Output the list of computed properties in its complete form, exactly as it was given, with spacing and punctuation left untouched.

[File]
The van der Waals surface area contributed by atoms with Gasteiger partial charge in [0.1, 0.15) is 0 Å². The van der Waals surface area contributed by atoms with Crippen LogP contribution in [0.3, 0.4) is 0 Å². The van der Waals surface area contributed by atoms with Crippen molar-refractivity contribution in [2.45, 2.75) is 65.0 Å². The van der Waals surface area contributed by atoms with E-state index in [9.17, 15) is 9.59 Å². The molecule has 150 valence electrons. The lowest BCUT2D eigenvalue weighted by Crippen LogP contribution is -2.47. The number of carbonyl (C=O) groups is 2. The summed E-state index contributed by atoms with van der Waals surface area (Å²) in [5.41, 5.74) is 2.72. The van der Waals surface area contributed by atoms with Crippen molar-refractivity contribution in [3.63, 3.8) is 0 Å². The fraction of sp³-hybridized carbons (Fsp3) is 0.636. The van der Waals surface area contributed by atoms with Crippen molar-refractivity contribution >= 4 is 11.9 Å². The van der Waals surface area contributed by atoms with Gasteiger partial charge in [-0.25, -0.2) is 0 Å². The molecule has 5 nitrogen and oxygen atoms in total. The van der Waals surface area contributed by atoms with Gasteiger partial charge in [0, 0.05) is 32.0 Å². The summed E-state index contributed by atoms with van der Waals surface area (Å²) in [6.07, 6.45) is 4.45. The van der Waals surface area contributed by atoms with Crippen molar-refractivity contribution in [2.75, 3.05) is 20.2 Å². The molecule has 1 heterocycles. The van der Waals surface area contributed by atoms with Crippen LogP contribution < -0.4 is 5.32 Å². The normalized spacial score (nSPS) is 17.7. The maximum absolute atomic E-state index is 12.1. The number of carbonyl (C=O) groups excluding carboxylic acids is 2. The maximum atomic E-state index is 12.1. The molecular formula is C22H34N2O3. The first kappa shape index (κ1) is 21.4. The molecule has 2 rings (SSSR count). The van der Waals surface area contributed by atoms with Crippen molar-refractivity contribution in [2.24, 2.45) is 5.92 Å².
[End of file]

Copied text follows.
The van der Waals surface area contributed by atoms with Gasteiger partial charge in [0.1, 0.15) is 0 Å². The van der Waals surface area contributed by atoms with Crippen LogP contribution in [0.3, 0.4) is 0 Å². The van der Waals surface area contributed by atoms with Crippen molar-refractivity contribution in [2.45, 2.75) is 65.0 Å². The van der Waals surface area contributed by atoms with E-state index in [9.17, 15) is 9.59 Å². The molecule has 150 valence electrons. The lowest BCUT2D eigenvalue weighted by Crippen LogP contribution is -2.47. The number of carbonyl (C=O) groups is 2. The summed E-state index contributed by atoms with van der Waals surface area (Å²) in [5.41, 5.74) is 2.72. The van der Waals surface area contributed by atoms with Crippen molar-refractivity contribution in [3.63, 3.8) is 0 Å². The fraction of sp³-hybridized carbons (Fsp3) is 0.636. The van der Waals surface area contributed by atoms with Crippen molar-refractivity contribution >= 4 is 11.9 Å². The van der Waals surface area contributed by atoms with Gasteiger partial charge in [-0.25, -0.2) is 0 Å². The molecule has 5 nitrogen and oxygen atoms in total. The van der Waals surface area contributed by atoms with Gasteiger partial charge in [0, 0.05) is 32.0 Å². The summed E-state index contributed by atoms with van der Waals surface area (Å²) in [6.07, 6.45) is 4.45. The van der Waals surface area contributed by atoms with Crippen molar-refractivity contribution in [2.75, 3.05) is 20.2 Å². The molecule has 1 heterocycles. The van der Waals surface area contributed by atoms with Crippen LogP contribution < -0.4 is 5.32 Å². The normalized spacial score (nSPS) is 17.7. The maximum absolute atomic E-state index is 12.1. The number of carbonyl (C=O) groups excluding carboxylic acids is 2. The maximum atomic E-state index is 12.1. The molecular formula is C22H34N2O3. The first kappa shape index (κ1) is 21.4. The molecule has 2 rings (SSSR count). The van der Waals surface area contributed by atoms with Crippen molar-refractivity contribution in [2.24, 2.45) is 5.92 Å².